Dear Mom: Medic leaves final gift before life cut short in plane crash

- A 30-year-old woman, whose life was cut short, left a precious gift behind. Michelle Tarwater was a flight paramedic. She died last month on a plane in Humboldt County while transporting a patient.

Tarwater recently celebrated her 30th birthday. She told her parents that she'd made a will, not out of a sense of doom, but because she was organizing her life. Unbeknownst to them, when she died last month she left behind a letter to her mother that she'd written five years ago.

Her mother, Nancy Horne, read the letter to KTVU.

"Dear mom, this is going to be hard for you to read.  If you're reading this then something has happened and you've got a phone call that no parent should have to get." 

The letter was found tucked in her daughter Michelle's laptop. On July 29th, the inflight paramedic died in a plane crash.

She was with a nurse and a pilot on a medical flight transporting a patient from Crescent City to Oakland when the plane went down in Humbodlt County.
 
“I was just stunned when I got the call that morning, it's surreal," said Horne. 

Two days later, Michelle's stepfather found the letter addressed to her mother.

"I hope I went out doing something really awesome like saving someone's life," read Horne.

"This was her calling.  This is what she wanted to do," said Horne.

Michelle grew up in Livermore, moved to Oregon six years ago to answer her calling: to save lives, working as a paramedic and a volunteer firefighter.
"If something happens to her while she's taking care of people, firefighting or rescuing someone, she says I'm good with that," said Horne.

In the letter, Michelle goes on to write, "You're going to feel lonely and sad but I want you to remember this: I died doing what I love: helping people."

Michelle's work for Cal-Ore life flight meant she flew several times a week to different parts of Oregon and California.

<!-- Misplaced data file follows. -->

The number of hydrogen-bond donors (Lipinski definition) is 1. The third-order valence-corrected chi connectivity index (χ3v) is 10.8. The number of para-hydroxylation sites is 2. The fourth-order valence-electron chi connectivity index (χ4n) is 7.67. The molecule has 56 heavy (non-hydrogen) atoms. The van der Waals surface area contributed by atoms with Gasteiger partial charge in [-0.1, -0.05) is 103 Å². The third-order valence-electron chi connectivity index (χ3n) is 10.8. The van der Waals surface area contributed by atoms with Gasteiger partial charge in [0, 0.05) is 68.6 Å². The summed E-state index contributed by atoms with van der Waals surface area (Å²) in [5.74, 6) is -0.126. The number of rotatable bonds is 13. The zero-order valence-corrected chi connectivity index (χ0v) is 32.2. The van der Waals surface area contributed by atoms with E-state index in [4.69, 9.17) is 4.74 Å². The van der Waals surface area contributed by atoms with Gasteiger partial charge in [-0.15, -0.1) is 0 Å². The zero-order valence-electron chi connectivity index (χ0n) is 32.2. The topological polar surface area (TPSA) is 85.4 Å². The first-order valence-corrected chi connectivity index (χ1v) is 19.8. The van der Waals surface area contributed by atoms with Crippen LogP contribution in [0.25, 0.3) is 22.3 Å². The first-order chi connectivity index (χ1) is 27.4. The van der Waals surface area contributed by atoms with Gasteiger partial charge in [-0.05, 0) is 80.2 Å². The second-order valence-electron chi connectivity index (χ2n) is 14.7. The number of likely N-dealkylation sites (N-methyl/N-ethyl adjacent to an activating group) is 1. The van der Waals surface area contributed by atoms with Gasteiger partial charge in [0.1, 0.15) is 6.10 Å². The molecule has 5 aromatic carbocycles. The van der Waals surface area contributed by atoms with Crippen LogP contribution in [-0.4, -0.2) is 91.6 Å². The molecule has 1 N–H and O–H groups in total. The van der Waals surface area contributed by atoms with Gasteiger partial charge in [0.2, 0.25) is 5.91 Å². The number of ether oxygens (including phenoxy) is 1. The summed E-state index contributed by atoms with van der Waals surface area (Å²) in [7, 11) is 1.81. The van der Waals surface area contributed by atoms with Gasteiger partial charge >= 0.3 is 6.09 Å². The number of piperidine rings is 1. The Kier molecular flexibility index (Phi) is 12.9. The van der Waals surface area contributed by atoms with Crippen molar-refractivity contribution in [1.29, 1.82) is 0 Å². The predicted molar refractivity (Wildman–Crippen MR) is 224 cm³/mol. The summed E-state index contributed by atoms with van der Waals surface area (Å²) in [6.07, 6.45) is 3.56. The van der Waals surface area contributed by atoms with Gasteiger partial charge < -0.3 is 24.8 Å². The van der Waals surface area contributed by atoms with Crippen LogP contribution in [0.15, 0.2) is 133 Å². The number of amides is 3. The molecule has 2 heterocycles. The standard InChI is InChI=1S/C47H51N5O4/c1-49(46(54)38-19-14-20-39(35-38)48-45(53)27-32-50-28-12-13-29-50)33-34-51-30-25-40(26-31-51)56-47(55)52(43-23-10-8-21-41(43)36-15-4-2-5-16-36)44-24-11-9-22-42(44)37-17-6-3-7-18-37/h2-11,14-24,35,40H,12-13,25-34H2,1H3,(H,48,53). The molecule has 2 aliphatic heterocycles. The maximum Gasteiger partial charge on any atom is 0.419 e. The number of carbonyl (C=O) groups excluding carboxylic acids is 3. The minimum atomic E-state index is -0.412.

"I'm just so shocked that she's gone at 30-years-old," said Horne.

But she says the shock is tempered by the knowledge that her daughter lived a full life.

"She accomplished everything she wanted to do in zero to 30 because she was going 300 miles per hour," said Horne.

"Thank you for being the best mom ever than you for dragging me outside," read Horne through laughter and tears, often at the same time.

She's grateful that Michelle left her this letter, the most precious and unexpected of gifts. 

"I can hear her voice talking to me," said Horne.  She says it's a gift she wants to share with the families of other first responders who make the ultimate sacrifice in the line of duty.
 
"They didn't die in vain. They died doing what they love. I think that could help other people work through this too," said Horne. 
 
Nancy says her daughter will live on through the countless patients that she's helped.

"I'm just so proud of her.  My little child has grown up to become such an awesome wonderful woman.  For her to be gone while doing that it's a comfort for me.  She died with her boots on," said Horne.

In the letter, Michelle wrote, "Don't forget, I'll always be with you in your heart and soul."

"It is hard because she's gone so young.  It's very hard for me to read over and over again, but yet it is very comforting.

Horne is planning a memorial for daughter here in the Bay Area September 3rd. She reads the letter at least once a day, sometimes two or three times.

For information on how you can make donations online, visit: www.Hafoundation.org/cal-ore

 

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